I was lying on my back in the waiting room, feet propped up on a chair, the ceiling spinning above me — all thanks to my IUD. I had just fainted after getting it inserted. It's one of those stories you read online that make you wonder why anyone would get an IUD (an intrauterine device, a long-lasting form of birth control) when non-invasive options are out there. But I’m here to tell you: It was worth it.
Too many women get bad information online about IUDs and are deterred by what they find. (Don’t rely on Google! Go to reputable sources like Planned Parenthood and Bedsider.) People have a wide range of experiences getting an IUD inserted, and although mine was on the more painful side, I’m still happy I did it.
It was almost three years ago that I was at the gynecologist’s office to get my IUD placed. As I was lying on my back in the exam room, feet in stirrups, I tried to relax. Getting an IUD definitely confirmed that I have a low threshold for pain. I also learned that I have a small uterus. Who knew! The discomfort began when my doctor had to measure my uterus twice to be sure she could insert the IUD properly.
The next step was the insertion of the IUD itself. I’m not ashamed to admit that I cried as I experienced deep, sharp pain during the procedure. It was over quickly, but boy did it hurt. The doctor and her assistant were nothing but supportive, checking that I was okay and assuring me the procedure would be over quickly, which it was.
I felt good about my decision. I would need to head home and rest for a while, but it was a relief to know I wouldn’t have to worry about replacing my birth control for another five years.
But as I left the doctor’s office, I began feeling lightheaded. I turned a corner to approach the elevators and blackness started creeping into the corners of my vision. I realized I wasn’t going to make it out of the building standing up. My vision was almost gone as I stepped back through the doctor’s office door and ungracefully laid down on the carpet.
I had experienced a vasovagal reaction, and after several minutes on the waiting room floor, was led to an empty exam room to nap before heading home. Cramps came and went for the rest of the weekend, but 24 hours after getting my IUD, I felt well enough to go to the beach with friends.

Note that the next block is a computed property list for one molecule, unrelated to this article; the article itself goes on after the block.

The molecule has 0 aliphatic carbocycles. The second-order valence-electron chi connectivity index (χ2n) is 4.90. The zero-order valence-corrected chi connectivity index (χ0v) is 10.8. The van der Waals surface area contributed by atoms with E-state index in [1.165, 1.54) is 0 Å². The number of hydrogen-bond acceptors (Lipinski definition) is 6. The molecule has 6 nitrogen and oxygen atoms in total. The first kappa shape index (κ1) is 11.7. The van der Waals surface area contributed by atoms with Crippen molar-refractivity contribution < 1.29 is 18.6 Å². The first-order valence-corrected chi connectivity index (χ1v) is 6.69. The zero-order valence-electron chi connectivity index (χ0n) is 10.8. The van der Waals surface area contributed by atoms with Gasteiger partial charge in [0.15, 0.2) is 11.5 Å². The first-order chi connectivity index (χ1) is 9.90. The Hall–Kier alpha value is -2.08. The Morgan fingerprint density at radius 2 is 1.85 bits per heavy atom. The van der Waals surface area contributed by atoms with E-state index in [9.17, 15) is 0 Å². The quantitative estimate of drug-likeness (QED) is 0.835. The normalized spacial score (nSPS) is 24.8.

Although I’m not looking forward to the procedure to get my IUD replaced, there’s a few key reasons I love my IUD:
There’s nothing to remember!
I was on different forms of the pill for five years, but it was never a good option for me. As a teen, I always knew that when I became sexually active I would need to get on the pill, and I did. I don’t think it even crossed my mind that there were other birth control options besides condoms. Recent studies have shown that doctors often don’t, but should offer IUDs to teen patients.
Despite a phone alarm to remind me, and no interest in becoming pregnant, I struggled to remember to take the pill every day. In my early twenties, I decided enough was enough. After a short time using the vaginal ring, I opted for the longer-lasting IUD. I figured it was worth the up-front cost (this was before the Affordable Care Act, also known as Obamacare, made birth control available without a co-pay) to have a worry-free form of birth control.
No more period!
That’s right: like many people who get the hormonal Mirena IUD, I no longer have a period, just occasional spotting. That’s valuable time and money saved over the years!
I can get it replaced in five years — or not!
IUDs are incredibly effective, but they’re also completely reversible. If I decide to get pregnant, I can simply get my IUD removed. Or, I can keep replacing it every five years with little risk of an unplanned pregnancy.
I’m a proud member of #TeamIUD. Everyone deserves access to the birth control that’s right for them — I wish I had been more empowered as a teen to know all the options out there.